It is necessary to disassemble the component parts of the apparatus from time to time for repair, cleaning, maintenance, etc. It has been found that the die member is sometimes difficult to dislodge from the body, a condition which most commonly occurs after a die member at room temperature has been assembled with a heated body. After the apparatus has been operated for some time and the temperature of the components then reduced prior to disassembly, the amount of force required to dislodge the die member may cause extensive damage to the parts. Heating the die member to at or near the temperature of the body prior to assembly may alleviate the problem, but operators frequently neglect to ensure that the die member has been heated to the necessary temperature prior to assembly.
Accordingly, it is a principal object of the present invention to provide a frustoconical die member for use in cross-head die apparatus which may be disassembled by application of less force than is necessary with typical prior art equipment.
A further object is to provide a frustoconical die element which may be disassembled from cross-head die apparatus without damage to the parts after having been assembled with the die member at room temperature and the body at an elevated temperature.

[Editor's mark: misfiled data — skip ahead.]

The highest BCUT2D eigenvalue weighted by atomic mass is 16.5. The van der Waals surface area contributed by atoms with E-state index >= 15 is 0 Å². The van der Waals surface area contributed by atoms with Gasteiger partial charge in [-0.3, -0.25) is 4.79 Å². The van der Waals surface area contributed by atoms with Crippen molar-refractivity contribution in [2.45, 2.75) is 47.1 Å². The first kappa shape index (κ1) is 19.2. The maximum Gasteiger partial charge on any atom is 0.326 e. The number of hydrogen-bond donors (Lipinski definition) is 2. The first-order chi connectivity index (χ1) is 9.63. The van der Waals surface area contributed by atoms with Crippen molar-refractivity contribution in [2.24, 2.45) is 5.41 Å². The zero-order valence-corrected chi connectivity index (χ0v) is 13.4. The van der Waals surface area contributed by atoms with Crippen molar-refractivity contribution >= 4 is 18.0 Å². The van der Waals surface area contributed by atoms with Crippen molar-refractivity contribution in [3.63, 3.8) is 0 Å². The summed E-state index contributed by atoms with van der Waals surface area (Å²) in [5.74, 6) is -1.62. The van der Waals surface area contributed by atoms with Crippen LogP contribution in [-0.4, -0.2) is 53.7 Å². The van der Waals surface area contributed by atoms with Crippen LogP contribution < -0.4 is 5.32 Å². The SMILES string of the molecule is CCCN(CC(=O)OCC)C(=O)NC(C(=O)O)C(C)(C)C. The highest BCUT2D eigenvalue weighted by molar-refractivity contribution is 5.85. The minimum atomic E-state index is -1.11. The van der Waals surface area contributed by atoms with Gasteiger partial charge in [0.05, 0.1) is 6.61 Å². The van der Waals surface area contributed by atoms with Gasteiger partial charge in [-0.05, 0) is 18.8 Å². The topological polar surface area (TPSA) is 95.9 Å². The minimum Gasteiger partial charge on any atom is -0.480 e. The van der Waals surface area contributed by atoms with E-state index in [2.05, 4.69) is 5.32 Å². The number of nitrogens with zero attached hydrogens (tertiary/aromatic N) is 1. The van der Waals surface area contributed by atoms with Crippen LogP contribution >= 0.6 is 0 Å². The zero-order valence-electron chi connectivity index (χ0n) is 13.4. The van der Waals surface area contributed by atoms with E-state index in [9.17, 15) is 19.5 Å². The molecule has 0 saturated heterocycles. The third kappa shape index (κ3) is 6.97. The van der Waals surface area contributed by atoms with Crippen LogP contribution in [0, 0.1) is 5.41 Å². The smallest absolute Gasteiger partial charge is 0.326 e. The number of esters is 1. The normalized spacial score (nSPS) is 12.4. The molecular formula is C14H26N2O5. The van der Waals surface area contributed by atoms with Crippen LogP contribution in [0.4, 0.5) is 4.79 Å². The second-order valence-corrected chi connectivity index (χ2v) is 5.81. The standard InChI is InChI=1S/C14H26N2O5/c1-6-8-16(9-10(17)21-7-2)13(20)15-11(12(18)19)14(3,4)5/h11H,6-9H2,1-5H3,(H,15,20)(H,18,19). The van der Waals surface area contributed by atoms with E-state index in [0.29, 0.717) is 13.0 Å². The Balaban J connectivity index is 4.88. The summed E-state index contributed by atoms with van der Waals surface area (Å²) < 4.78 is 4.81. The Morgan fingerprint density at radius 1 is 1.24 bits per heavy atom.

Another object is to provide, in cross-head die apparatus, the combination of a body with an internal cavity defined by a frustoconical surface and a die element having an external configuration for mating engagement with such surface which nevertheless may be disassembled without excessive force.
Other objects will in part be obvious and will in part appear hereinafter.
In order to maintain the necessary tolerances, particularly the concentricity of the die member surfaces and die orifice, it is desirable to make the included angle of the frustoconical external surface, and consequently the surface with which it mates, relatively small. For example, previously mentioned U.S. Pat. No. 5,031,568 suggests that the included angle of conical taper of these mating surfaces be 5°, a value which has been adopted and consistently used in commercial embodiments of cross-head die apparatus having frustoconical die members. Furthermore, in the disclosed embodiments of both of the aforementioned patents, as well as in commercial embodiments of such apparatus, the die members have a uniform, uninterrupted, frustoconical, external surface positioned in mating engagement over its entire area with an opposing bore surface.